New Zealand held a national day of mourning on Thursday for the 29 victims of its worst mining disaster in decades, while officials said it could be weeks or months before their bodies are recovered from deep underground.
Recovery teams were prevented from entering the mine by high levels of potentially explosive methane and other toxic gases that are blamed for two huge blasts inside the Pike River Coal mine.
The first explosion last Friday left the 29 men missing up to 1 1/2 miles (2 kilometers) underground, and officials insisted there was hope for them. After Wednesday's second blast, police and mine officials said no one could have survived.
New Zealand's mining industry is small and generally considered safe. The tragedy deeply shocked the country and devastated families who - buoyed by the survival tale of Chile's 33 buried miners - had clung to hope that their relatives could emerge alive. Mine operators said Thursday they were determined to bring out the men's bodies.
"I still want them back and their families want them back and we'll be doing everything we can to make that happen. My love and support are with those guys," said Peter Whittall, the CEO of Pike River Coal.
But testing showed gas levels surged again soon after Wednesday's explosion and that another explosion was possible. Methane is leaking from the coal seam, and a smoldering fire somewhere in the mine is producing other toxic gas and a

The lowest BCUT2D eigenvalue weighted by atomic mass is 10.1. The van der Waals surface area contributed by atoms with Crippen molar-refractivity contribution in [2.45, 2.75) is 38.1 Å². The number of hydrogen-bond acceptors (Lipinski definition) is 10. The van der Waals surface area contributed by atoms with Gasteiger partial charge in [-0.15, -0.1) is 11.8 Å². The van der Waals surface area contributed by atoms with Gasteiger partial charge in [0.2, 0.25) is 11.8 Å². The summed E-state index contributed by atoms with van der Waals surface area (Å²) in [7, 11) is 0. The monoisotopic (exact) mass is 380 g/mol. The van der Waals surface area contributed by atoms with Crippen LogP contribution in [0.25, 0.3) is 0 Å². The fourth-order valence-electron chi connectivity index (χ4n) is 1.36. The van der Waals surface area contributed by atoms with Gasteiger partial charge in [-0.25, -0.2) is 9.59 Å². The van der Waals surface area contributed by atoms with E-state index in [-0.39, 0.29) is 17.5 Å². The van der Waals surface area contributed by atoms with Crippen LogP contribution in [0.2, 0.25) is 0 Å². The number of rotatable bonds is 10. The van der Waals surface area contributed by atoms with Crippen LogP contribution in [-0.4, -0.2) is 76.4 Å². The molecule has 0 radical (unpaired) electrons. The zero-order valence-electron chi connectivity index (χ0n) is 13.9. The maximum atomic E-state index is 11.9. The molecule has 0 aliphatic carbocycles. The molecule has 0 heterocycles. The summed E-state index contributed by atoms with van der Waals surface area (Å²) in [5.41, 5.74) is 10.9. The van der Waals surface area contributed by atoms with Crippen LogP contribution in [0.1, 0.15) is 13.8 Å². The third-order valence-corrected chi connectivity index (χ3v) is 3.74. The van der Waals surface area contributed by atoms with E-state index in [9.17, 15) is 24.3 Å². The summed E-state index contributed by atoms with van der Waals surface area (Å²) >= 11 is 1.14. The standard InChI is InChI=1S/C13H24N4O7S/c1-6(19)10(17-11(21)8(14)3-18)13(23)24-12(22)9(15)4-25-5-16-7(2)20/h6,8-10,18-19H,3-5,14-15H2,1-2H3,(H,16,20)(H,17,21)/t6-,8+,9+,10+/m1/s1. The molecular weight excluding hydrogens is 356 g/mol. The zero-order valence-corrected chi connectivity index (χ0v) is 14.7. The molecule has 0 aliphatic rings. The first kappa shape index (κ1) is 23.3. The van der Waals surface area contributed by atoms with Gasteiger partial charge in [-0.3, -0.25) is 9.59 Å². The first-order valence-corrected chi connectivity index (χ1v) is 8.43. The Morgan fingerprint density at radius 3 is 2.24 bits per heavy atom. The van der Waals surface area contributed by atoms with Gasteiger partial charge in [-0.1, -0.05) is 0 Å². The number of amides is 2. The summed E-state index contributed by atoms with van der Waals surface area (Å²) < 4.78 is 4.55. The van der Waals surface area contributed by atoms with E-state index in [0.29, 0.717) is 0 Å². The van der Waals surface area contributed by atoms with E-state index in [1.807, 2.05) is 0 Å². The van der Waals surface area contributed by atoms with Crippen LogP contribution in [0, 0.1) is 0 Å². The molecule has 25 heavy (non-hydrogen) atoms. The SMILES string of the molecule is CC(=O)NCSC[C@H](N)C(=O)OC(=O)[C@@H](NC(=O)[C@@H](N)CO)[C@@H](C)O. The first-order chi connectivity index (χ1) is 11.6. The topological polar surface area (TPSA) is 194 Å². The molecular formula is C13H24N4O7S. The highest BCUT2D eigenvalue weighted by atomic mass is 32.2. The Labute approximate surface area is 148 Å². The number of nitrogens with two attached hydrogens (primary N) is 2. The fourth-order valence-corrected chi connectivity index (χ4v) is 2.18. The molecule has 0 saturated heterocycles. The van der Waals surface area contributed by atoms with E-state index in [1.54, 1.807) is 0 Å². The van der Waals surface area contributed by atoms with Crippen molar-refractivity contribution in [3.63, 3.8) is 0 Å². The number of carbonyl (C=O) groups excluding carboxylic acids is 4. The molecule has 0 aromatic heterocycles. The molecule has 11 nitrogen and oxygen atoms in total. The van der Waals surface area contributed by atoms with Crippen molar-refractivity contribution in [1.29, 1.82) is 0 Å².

potential ignition source, officials say.
Mining experts were planning on expelling oxygen from the mine that could fuel a further explosion. One option was to pump inert gas into the mine to push the oxygen out, another was to seal the mine up to stifle any burning then enter when it was safe, Whittall said.
The recovery effort could take weeks, he said. Prime Minister John Key said previous experience overseas suggests the operation could take months.
Key met again with relatives of the victims on Thursday, and promised them a thorough investigation.
"They have accepted that their loved ones are gone - but they want answers," Key told reporters.
Flags flew at half-staff across New Zealand, and special church services were held for people wanting to show respect for the miners. In Parliament, lawmakers wearing black passed a condolence motion.
It emerged Thursday that a rescue team was readying to go into the mine on Wednesday for the first time shortly before the second blast. A team was in full gear and ready to begin searching when gas levels suddenly spiked and the mission was called off. The explosion followed soon after, with no warning.
"She was all go" for the rescue effort, said Geoff Valli, whose brother Keith was among those killed. "They explained just how close they were to going in. It was bloody scary. It could have been so much worse," he told National Radio.
Laurie Drew, whose son Zen died in the mine, said the families wanted their loved ones' remains to help grieve.
"Hopefully it doesn't drag on too long to get the closure that all the families really need," he said.
A series of inquiries, including a formal Commission of Inquiry and police and coroner's investigations, are being launched into the mining disaster, one of New Zealand's worst.
The country has had 210 deaths in 114 years in mines. New Zealand's worst mine disaster was in 1896, when 65 died in a gas explosion at a mine on the same coal seam as the latest tragedy. The most recent was in 1967, when an explosion killed 19 miners in a mine near the Pike River site. A fire in a mine in 1914 killed 43.